Abstract

Objective.This study investigated patterns of participation in daily living tasks by older adults with fear of falling. The relationship between reported participation in a broad set of daily living tasks and the risk of falling involved in task performance—or activity-related risk—as judged by occupational therapists was examined. Further, several characteristics of older adults that have been associated with fear of falling were examined to determine which older adults had patterns of participation most strongly associated with the activity-related risk.

Method.Thirty-eight occupational therapists were surveyed and asked to judge the activity-related risk in performing specific daily living tasks. Additional data were obtained from 339 older adults with fear of falling who participated in a previous study on the effectiveness of an intervention to reduce fear of falling. Older adults’ participation in daily living tasks as measured by items of the Sickness Impact Profile was correlated with the judgments of activity-related risk controlling for potential confounding factors. Univariate regression analyses and t tests were used to determine whether several characteristics of older adults were associated with the relationship between participation and activity-related risk.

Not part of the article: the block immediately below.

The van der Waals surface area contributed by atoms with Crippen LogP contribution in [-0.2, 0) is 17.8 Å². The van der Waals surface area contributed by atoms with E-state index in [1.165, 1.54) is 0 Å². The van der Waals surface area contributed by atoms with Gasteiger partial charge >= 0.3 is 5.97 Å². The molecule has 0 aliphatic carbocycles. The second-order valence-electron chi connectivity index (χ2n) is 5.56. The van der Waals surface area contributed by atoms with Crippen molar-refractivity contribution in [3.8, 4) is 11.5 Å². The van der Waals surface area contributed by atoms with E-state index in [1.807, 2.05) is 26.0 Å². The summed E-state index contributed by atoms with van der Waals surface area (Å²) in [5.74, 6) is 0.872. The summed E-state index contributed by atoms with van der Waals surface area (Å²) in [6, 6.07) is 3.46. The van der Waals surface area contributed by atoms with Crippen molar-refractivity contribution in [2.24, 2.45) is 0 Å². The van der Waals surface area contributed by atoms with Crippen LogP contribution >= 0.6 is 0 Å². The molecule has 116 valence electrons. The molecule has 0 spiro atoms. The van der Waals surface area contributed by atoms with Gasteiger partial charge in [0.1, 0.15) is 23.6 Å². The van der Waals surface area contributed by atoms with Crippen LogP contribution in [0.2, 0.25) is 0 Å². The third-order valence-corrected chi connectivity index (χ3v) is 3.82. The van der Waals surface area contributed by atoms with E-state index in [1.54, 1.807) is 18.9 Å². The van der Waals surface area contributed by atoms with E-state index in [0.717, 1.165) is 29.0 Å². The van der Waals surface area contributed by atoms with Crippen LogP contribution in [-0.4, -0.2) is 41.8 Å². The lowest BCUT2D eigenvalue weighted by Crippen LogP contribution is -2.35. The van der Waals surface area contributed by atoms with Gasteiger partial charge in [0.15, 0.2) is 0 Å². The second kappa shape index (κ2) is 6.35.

Results.Small to moderate significant relationships were found between older adults’ participation in daily living tasks and the activity-related risk as judged by occupational therapists (r = −.25, p < .0001). Older adults with the lowest confidence in ability regarding falls had the strongest relationships.

Conclusion.Activity-related risk is an aspect of daily living tasks that relates to participation in activities by older adults with fear of falling. Knowledge of the activity-related risk involved in daily living tasks can be used to facilitate occupational performance in clients with fear of falling and associated activity restriction.

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